Monarchs and Milkweed

We keep a patch of milkweed in the back yard, and several patches of excellent nectar sources for butterflies. My favorite colors are monarchs on Tithonia. Check these out.DSC07130.jpg

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And then, of course, the milkweeds. Here it seems necessary to quote part of the great Richard Wilbur poem, “Two Voices in a Meadow.”

A Milkweed
Anonymous as cherubs
Over the crib of God,
White seeds are floating
Out of my burst pod.
What power had I
Before I learned to yield?
Shatter me, great wind:
I shall possess the field.

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Letting Go

After 33 years of collecting moths in the Pikes Peak Region, I finally have begun to let it go to the C. P. Gillette Museum in Fort Collins at Colorado State University. The first installment, 36 drawers of mostly Noctuidae (the owlet moths) were shrink-wrapped and dispatched on August 29. One drawer is shown here.9.jpg

And here is the first load.IMG_2410.jpg

And in their new home.Screen Shot 2018-09-01 at 10.46.16 AM.png

Many more to go in the next few weeks. Sad to see them go, but I know that they’re in a better place. (!)

Driving in the West

A road trip across southwestern Colorado and northern New Mexico shows breathtaking beauty, but also astonishing devastation of the forests. Every magnificent scene–and there were many, from Creede to Taos–is countered with fire and blight. Three huge fire scars, running for miles and miles, and the almost complete loss of the conifer forests on Wolf Creek Pass are hard to look at. Long-term drought and dense forests make life tough. Even the aspen were compromised on the Tusas Mountains east of Tierra Amarilla. Here is the upper Rio Grande below South Fork, pure beauty:Rio Grande below Creede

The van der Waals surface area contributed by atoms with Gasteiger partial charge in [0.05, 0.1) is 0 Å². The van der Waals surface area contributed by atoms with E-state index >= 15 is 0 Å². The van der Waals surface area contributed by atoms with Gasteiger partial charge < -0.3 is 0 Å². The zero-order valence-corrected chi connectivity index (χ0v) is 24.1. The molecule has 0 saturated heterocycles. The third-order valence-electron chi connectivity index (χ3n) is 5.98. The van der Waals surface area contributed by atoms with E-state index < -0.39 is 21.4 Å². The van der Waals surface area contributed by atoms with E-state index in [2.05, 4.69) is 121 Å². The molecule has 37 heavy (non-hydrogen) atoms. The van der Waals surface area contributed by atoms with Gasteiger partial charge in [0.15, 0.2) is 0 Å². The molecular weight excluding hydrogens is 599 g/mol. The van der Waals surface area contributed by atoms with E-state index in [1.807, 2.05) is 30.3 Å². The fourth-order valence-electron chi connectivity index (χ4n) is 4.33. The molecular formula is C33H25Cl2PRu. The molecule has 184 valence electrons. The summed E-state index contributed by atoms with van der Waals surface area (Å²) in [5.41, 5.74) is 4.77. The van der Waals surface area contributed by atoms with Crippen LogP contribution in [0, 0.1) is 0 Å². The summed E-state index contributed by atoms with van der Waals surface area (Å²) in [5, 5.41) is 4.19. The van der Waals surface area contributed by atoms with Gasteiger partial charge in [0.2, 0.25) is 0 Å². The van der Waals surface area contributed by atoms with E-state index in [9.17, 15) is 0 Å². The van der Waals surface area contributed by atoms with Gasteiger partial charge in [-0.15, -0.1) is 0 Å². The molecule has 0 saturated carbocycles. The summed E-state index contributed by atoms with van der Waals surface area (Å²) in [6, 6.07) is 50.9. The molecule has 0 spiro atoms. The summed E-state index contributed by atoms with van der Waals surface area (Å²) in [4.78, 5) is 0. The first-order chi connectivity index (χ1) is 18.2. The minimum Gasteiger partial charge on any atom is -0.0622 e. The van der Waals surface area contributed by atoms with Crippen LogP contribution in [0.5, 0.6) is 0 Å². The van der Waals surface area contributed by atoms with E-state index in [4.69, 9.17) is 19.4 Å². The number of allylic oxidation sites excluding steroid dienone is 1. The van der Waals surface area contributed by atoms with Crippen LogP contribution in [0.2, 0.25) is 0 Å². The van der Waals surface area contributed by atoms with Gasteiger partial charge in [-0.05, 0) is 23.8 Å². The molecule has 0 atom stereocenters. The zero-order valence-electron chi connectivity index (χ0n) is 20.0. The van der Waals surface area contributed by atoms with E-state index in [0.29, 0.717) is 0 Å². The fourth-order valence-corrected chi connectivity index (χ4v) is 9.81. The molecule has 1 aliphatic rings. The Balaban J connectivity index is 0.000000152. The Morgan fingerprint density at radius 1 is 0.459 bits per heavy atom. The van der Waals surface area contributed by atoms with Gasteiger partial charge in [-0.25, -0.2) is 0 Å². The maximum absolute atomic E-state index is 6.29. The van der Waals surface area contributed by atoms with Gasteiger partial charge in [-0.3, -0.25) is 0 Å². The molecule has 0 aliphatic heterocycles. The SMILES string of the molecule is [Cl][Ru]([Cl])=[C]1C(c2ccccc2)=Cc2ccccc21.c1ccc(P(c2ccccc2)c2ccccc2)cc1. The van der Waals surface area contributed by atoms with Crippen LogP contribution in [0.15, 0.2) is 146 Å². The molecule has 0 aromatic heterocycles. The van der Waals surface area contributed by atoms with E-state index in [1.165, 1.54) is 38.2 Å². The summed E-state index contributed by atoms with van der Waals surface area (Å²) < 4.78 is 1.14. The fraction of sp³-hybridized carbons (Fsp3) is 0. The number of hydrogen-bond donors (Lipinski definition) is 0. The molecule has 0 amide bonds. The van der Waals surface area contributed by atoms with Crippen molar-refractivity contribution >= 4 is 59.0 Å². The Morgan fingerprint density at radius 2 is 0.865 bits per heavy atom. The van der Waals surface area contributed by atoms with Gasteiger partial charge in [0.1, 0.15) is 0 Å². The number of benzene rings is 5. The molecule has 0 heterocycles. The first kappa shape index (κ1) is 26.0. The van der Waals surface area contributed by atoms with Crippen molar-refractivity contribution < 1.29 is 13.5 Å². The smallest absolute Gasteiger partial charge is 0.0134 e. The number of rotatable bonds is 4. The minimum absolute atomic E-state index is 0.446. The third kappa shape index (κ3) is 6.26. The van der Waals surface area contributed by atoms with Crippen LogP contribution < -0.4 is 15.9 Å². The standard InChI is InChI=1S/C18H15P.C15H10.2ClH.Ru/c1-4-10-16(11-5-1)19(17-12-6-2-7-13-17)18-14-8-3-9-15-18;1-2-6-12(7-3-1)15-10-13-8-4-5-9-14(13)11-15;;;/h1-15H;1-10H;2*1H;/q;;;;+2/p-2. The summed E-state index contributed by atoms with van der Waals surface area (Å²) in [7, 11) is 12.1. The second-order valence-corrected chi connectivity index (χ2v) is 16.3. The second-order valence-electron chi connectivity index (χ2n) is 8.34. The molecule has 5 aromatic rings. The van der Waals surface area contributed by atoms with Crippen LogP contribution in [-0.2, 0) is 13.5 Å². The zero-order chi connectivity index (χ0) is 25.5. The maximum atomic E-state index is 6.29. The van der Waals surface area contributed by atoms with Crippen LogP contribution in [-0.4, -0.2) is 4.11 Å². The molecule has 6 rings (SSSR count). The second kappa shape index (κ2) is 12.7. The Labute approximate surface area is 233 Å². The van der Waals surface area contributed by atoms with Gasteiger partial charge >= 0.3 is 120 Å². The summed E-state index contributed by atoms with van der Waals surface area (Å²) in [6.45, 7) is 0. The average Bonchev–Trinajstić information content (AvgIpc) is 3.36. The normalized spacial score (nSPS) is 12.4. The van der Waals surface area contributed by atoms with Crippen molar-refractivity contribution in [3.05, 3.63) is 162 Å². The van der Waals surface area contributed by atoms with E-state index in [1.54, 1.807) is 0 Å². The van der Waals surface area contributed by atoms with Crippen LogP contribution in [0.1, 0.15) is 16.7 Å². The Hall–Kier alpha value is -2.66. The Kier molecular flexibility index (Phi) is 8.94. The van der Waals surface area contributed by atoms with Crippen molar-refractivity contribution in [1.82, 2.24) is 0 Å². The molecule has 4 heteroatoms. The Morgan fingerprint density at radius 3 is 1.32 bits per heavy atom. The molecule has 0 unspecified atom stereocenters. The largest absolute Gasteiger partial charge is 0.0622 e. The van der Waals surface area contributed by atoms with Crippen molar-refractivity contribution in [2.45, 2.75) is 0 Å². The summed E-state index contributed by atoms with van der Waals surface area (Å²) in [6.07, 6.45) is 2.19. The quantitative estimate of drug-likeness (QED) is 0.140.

And the Ute Park Fire scar:Ute Park Fire

And Wolf Creek Pass: miles and miles of this…DSC06505

But also, Prairie dogs, butterflies, and ravens:DSC06522Plebejus icarioidesDSC06525

Mmmmm. Grasshopper head.

I found this 2015 video from my classroom terrarium days, teaching biology. I can almost hear her saying, “Chomp, chomp. What’re you lookin’ at?”

Shivering thermogenesis is used by moths to raise their body temperature high enough to permit flight. This allows them to fly when butterflies can’t.

Clark’s nutcrackers are important seed dispersers, as they can’t always remember where all of their stashes are buried.

Northern flickers feed on ants whenever can find a ready trove. This one’s serious.

White ibises have the advantage of a very long beak, so they don’t have to stick their heads completely into the dirt like a flicker does.